The robustness of the behavioural-intentions battery in services scenarios

McQuilken, Lisa and Shaw, Robin 2003, The robustness of the behavioural-intentions battery in services scenarios, in ANZMAC 2003 : a celebrations of Ehrenberg and Bass : marketing discoveries, knowledge and contribution, conference proceedings, ANZMAC, Dunedin, N.Z., pp. 2190-2196.

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Title The robustness of the behavioural-intentions battery in services scenarios
Author(s) McQuilken, Lisa
Shaw, Robin
Conference name Australian and New Zealand Marketing Academy. Conference (2003: Adelaide, South Australia)
Conference location Adelaide, South Australia
Conference dates 1-3 Dec. 2003
Title of proceedings ANZMAC 2003 : a celebrations of Ehrenberg and Bass : marketing discoveries, knowledge and contribution, conference proceedings
Editor(s) Kennedy, Rachel
Publication date 2003
Conference series Australian and New Zealand Marketing Academy Conference
Start page 2190
End page 2196
Total pages 7
Publisher ANZMAC
Place of publication Dunedin, N.Z.
Summary The consensus among researchers is that loyalty is a very complex construct (Javalgi & Moberg 1997). Various typologies have been developed to measure the loyalty construct (e.g., Curassi and Kennedy 2002; Hoare 2000; Knox 1998; Zeithaml, Parasuraman & Berry 1996). Zeithaml, Berry & Parasuraman (1996) developed a service loyalty framework comprising 13 items across five dimensions: “loyalty”, “switch”, “pay more”, “external responses”, and “internal responses”. This framework was criticised by Bloemer, de Ruyter & Wetzels (1999) for having conceptual and empirical limitations. Upon re-examination of the same 13 items, they concluded that the loyalty construct comprised only four factors: “word-of-mouth”, “purchase intentions”, “price sensitivity”, and “complaining behaviour”. Questions remain as to the precise dimensionality of the service loyalty construct as proposed by Zeithaml, Parasuraman & Berry (1996), and its stability or robustness generically, i.e., to what extent is there an invariant factor structure across the range of marketing contexts to which the battery may be applied? This paper reports on the testing of the goodness-of-fit of the five and fourfactor models to data collected in a study of consumer reaction to the service supplied by an Australian Internet Service Provider (ISP), through a series of hypothetical scenarios. In addition, comparisons were conducted with the results of exploratory factor analyses of the eight scenarios. The results suggested that factor structures are unstable across the data subsets, thereby limiting the generalisability and utility of the proposed models.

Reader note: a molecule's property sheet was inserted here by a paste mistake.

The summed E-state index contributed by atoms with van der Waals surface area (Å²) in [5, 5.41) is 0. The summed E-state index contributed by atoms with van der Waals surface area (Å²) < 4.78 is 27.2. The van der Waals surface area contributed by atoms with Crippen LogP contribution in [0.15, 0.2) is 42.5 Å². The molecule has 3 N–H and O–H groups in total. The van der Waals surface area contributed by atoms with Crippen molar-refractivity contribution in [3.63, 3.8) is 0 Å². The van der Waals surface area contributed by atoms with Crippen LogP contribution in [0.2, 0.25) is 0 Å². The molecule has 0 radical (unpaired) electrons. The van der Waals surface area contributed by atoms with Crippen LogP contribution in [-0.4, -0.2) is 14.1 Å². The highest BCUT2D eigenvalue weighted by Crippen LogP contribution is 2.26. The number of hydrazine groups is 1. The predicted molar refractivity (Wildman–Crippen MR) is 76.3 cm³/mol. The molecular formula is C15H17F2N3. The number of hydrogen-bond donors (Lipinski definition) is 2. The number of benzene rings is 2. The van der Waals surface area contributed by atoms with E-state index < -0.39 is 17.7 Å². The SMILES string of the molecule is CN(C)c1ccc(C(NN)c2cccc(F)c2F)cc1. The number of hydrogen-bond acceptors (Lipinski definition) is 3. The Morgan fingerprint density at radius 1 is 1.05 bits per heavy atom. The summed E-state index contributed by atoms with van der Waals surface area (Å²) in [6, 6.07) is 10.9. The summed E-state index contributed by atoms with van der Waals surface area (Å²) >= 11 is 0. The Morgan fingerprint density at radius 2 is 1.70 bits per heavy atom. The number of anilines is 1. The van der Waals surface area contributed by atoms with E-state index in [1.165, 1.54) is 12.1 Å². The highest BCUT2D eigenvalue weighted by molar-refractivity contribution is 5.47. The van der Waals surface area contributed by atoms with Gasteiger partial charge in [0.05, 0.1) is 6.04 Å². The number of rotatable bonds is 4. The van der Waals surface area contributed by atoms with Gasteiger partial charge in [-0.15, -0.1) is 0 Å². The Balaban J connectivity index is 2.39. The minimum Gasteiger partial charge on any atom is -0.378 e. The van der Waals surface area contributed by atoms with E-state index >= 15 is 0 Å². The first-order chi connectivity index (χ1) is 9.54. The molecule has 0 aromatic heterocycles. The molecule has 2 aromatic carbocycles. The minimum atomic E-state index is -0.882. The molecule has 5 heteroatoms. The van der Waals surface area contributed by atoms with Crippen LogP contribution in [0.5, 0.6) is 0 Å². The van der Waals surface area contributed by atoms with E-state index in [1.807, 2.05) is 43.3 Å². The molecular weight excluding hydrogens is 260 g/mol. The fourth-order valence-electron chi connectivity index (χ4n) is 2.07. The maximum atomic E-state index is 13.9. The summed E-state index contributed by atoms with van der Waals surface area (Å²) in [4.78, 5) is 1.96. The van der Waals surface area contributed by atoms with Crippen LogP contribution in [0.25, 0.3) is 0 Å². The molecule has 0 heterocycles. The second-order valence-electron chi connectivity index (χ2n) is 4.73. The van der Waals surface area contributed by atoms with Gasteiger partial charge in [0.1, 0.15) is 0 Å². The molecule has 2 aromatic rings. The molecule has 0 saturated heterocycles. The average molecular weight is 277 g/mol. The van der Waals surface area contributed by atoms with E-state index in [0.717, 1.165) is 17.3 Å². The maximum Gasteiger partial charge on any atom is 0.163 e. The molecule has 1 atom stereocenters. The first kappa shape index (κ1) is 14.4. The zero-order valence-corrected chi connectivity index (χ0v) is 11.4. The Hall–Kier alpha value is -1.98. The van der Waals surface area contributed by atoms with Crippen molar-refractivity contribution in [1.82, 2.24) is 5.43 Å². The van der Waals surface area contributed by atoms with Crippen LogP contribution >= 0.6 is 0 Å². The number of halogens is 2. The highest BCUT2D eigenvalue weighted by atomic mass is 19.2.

ISBN 0868039837
9780868039831
Language eng
Field of Research 150502 Marketing Communications
Socio Economic Objective 970115 Expanding Knowledge in Commerce, Management, Tourism and Services
HERDC Research category E1 Full written paper - refereed
Copyright notice ©2003, ANZMAC
Persistent URL http://hdl.handle.net/10536/DRO/DU:30005174

Document type: Conference Paper
Collection: School of Management and Marketing
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